Cold Air Blowing Through Wall Outlets

Air infiltration occurs when outside air finds its way inside your house. Most people notice this in the winter when cold air blows through a wall outlet on an exterior wall. Or in the summer when the hot 100°F air finds its way into your cool inside living space. You can expect higher heating and cooling bills if you have a lot of air infiltrating into your home.

There are numerous locations from which outside air can find its way inside. Even more so in older houses, which are not as tightly sealed as newer homes. One place I noticed a fair amount of cold air blowing into our house was through the light switches and wall outlets situated in exterior walls. Even though there is insulation in the walls, it won’t necessarily stop the air from entering your house when the wind is blowing.

For the wall outlets, there is a very easy solution. I would highly recommend buying the plastic childproof outlet plugs that insert into the wall outlets. They are a bit difficult to pull out (by design), but they do the best job and completely stop the air from blowing in through the plug. Make sure you get the childproof plugs that completely cover the whole outlet. I have these on all my exterior wall outlets and the air has been completely stopped.

For the light switches, you can use a foam insert specifically designed for this, but I found them to be ineffective. The other option, is using a can of expanding foam to seal the hole in the electrical box where the wires enter, but this can be tricky.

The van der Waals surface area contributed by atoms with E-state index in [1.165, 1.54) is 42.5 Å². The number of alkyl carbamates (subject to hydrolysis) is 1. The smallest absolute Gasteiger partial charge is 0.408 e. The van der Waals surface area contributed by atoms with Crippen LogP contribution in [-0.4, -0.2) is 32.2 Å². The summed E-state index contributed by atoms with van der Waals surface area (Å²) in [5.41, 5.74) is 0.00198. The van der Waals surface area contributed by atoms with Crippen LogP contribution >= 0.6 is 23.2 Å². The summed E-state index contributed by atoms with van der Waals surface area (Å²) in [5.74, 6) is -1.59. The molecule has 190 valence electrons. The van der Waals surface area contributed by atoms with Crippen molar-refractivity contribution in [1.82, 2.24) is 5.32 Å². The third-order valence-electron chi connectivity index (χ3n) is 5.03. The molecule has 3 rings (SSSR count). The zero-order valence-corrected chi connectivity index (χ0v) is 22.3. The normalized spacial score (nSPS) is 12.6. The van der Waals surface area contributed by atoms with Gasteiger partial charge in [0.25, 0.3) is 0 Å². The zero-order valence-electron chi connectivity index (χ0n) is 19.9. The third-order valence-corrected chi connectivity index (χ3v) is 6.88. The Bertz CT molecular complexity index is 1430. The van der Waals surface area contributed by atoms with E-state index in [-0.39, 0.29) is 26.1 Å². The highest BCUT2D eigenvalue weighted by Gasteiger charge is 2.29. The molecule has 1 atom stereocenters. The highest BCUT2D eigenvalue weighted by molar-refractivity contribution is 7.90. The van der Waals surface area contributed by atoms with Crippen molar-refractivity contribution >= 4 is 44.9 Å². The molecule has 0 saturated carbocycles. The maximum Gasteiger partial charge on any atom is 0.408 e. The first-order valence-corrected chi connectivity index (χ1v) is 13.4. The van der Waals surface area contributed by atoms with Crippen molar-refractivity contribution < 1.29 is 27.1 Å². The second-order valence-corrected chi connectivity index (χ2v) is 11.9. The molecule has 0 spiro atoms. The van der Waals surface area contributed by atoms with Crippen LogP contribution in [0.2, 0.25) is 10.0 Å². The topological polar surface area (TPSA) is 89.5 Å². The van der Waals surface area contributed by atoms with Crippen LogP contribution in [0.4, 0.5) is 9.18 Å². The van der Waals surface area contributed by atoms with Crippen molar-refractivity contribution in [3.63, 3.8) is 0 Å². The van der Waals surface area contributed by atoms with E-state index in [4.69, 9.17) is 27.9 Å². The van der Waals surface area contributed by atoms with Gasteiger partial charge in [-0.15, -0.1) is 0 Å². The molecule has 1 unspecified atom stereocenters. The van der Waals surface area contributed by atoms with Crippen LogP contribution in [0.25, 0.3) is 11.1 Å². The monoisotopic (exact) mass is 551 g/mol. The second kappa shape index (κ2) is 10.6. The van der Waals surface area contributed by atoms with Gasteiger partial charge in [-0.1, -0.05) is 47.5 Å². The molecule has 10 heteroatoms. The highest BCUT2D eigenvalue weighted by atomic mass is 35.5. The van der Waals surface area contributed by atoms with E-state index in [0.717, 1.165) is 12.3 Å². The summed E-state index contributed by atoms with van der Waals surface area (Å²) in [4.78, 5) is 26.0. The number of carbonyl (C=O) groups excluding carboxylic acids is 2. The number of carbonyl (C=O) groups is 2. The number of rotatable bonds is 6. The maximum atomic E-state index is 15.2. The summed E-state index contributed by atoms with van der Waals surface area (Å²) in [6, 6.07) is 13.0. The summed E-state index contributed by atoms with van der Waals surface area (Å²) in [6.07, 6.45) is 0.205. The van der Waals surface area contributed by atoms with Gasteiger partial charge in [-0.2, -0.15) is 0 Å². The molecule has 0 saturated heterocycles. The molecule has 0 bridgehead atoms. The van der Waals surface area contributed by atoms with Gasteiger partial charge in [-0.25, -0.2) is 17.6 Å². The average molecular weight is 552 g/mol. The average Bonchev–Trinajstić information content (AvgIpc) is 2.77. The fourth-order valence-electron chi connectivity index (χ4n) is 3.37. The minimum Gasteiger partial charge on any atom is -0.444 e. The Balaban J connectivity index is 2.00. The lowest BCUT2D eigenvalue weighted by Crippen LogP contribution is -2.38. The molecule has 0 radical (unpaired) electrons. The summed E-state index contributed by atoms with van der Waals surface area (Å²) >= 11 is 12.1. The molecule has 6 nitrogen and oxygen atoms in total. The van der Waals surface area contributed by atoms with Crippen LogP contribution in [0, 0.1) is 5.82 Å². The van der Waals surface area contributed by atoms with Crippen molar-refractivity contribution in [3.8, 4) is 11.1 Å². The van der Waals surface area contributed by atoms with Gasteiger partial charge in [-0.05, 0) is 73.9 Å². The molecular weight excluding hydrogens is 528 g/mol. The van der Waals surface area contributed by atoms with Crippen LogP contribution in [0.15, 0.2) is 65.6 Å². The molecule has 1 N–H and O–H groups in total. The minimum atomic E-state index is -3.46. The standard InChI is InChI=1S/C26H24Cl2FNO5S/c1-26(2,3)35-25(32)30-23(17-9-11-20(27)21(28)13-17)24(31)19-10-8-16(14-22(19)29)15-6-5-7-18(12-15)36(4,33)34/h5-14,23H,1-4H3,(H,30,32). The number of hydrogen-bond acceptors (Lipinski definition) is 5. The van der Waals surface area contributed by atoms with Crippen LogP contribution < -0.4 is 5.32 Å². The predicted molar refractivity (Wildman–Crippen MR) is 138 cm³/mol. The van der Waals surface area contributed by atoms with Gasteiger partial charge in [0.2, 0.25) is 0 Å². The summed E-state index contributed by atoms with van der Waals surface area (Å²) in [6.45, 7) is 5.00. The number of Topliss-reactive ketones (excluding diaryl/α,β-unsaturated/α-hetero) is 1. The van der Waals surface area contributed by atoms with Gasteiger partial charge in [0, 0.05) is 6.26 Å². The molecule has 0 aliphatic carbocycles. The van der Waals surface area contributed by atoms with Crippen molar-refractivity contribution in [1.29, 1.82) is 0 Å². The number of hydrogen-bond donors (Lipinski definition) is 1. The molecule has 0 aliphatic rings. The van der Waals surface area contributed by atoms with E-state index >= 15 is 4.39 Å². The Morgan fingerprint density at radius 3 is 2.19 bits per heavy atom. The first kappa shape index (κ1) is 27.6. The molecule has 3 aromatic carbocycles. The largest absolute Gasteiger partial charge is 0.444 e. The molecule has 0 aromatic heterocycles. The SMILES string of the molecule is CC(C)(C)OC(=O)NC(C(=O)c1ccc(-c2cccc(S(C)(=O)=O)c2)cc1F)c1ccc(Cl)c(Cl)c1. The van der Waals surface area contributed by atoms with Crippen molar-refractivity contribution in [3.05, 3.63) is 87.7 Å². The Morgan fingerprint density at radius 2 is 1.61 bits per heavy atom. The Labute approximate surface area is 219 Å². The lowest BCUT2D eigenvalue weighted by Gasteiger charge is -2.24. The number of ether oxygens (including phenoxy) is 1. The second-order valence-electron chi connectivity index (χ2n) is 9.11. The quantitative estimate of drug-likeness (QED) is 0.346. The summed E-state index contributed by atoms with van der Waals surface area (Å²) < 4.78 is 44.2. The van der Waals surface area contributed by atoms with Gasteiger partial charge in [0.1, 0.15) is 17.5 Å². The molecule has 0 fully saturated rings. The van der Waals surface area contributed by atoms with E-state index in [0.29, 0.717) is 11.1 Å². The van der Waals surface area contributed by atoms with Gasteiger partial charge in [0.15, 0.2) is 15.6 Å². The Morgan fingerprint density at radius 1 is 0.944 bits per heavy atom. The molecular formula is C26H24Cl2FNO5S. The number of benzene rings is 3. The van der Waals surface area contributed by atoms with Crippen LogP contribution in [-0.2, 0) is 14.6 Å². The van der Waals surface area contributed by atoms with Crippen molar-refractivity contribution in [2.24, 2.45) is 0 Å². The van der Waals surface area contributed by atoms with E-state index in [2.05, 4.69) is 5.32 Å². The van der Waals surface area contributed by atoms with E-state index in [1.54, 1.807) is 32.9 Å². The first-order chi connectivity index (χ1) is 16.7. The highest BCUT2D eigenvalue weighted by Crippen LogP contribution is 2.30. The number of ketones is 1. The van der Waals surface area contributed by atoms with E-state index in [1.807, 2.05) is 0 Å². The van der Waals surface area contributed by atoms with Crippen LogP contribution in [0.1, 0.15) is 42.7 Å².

sealing outlet foamMost hardware stores carry cans of expanding polyurethane foam for this exact purpose. The foam I used is called Great Stuff. It comes with a small flexible straw that allows you to squirt the foam in difficult to reach places. You only need one can, and a little goes a long way.

Grab a lot of paper towels so you can lay the can on something other than your floor because the can oozes once you start using it. Wear gloves because it’s very hard to get the foam off your skin.

Simply remove the outlet plate cover and deep inside the electrical box you will see where the wires enter. The wires can be crammed pretty tight inside the box so you might need to pull them out a bit to gain access to the hole.

The hole is usually in the top or bottom of the electrical box. This is most likely where the cold (or warm) air is infiltrating from. Put the straw from the expanding can of foam just inside that hole and give it a little squirt. The foam may come out slow or it may come out fast so be careful.

You won’t need much, so only fill the hole with a little bit (about the size of a quarter). Wait about 1 hour and you will see the foam has expanded quite a bit and should be dry. If it has blocked that hole, you are done. Put the cover plate back on and see if you still feel the air. If the hole isn’t plugged, squirt in some more expanding foam.

Since you really can’t save the can of foam for later use, it’s best to find other places where the foam may be of benefit. Other places to look are:

  • Wires entering house (DirecTV, Cable, Phone)
  • Pipes entering house (Sprinkler, City Pipes, City Gas)
  • Around the clothes dryer vent
  • Behind baseboards where drywall meets the subfloor

The other place I noticed a lot of air infiltrating into the house was on the second story behind the baseboards. If you pull the baseboards from the wall, you will see a small 1/4″ gap (maybe bigger) between the drywall and where the floor is. I used the expanding foam to fill in this space. When the foam dried, I used a utility knife to cut away the excess foam and replaced the baseboards.

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